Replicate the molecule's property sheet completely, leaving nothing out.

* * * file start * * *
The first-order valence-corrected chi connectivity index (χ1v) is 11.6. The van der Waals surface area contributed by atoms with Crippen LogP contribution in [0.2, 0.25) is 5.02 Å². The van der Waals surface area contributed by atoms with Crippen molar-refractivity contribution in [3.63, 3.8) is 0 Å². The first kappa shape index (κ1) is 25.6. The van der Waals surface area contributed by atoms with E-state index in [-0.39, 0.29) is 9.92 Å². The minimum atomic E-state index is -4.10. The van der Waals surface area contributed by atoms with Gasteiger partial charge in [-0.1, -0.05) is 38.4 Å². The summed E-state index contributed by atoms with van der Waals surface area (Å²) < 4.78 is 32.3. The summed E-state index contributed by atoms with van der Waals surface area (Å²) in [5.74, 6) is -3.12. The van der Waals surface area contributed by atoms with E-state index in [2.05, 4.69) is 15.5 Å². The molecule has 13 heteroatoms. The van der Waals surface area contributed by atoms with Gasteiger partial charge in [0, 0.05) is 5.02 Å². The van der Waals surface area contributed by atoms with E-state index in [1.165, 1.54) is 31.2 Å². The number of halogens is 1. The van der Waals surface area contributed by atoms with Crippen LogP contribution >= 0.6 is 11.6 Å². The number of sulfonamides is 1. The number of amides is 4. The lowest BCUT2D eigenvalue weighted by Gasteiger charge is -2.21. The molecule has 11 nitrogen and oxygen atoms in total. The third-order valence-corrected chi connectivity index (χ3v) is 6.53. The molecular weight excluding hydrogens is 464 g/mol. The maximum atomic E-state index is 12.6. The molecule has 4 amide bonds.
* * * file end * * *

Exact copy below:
The first-order valence-corrected chi connectivity index (χ1v) is 11.6. The van der Waals surface area contributed by atoms with Crippen LogP contribution in [0.2, 0.25) is 5.02 Å². The van der Waals surface area contributed by atoms with Crippen molar-refractivity contribution in [3.63, 3.8) is 0 Å². The first kappa shape index (κ1) is 25.6. The van der Waals surface area contributed by atoms with E-state index in [-0.39, 0.29) is 9.92 Å². The minimum atomic E-state index is -4.10. The van der Waals surface area contributed by atoms with Gasteiger partial charge in [-0.1, -0.05) is 38.4 Å². The summed E-state index contributed by atoms with van der Waals surface area (Å²) < 4.78 is 32.3. The summed E-state index contributed by atoms with van der Waals surface area (Å²) in [5.74, 6) is -3.12. The van der Waals surface area contributed by atoms with E-state index in [2.05, 4.69) is 15.5 Å². The molecule has 13 heteroatoms. The van der Waals surface area contributed by atoms with Gasteiger partial charge in [0, 0.05) is 5.02 Å². The van der Waals surface area contributed by atoms with E-state index in [1.165, 1.54) is 31.2 Å². The number of halogens is 1. The van der Waals surface area contributed by atoms with Crippen LogP contribution >= 0.6 is 11.6 Å². The number of sulfonamides is 1. The number of amides is 4. The lowest BCUT2D eigenvalue weighted by Gasteiger charge is -2.21. The molecule has 11 nitrogen and oxygen atoms in total. The third-order valence-corrected chi connectivity index (χ3v) is 6.53. The molecular weight excluding hydrogens is 464 g/mol. The maximum atomic E-state index is 12.6. The molecule has 4 amide bonds.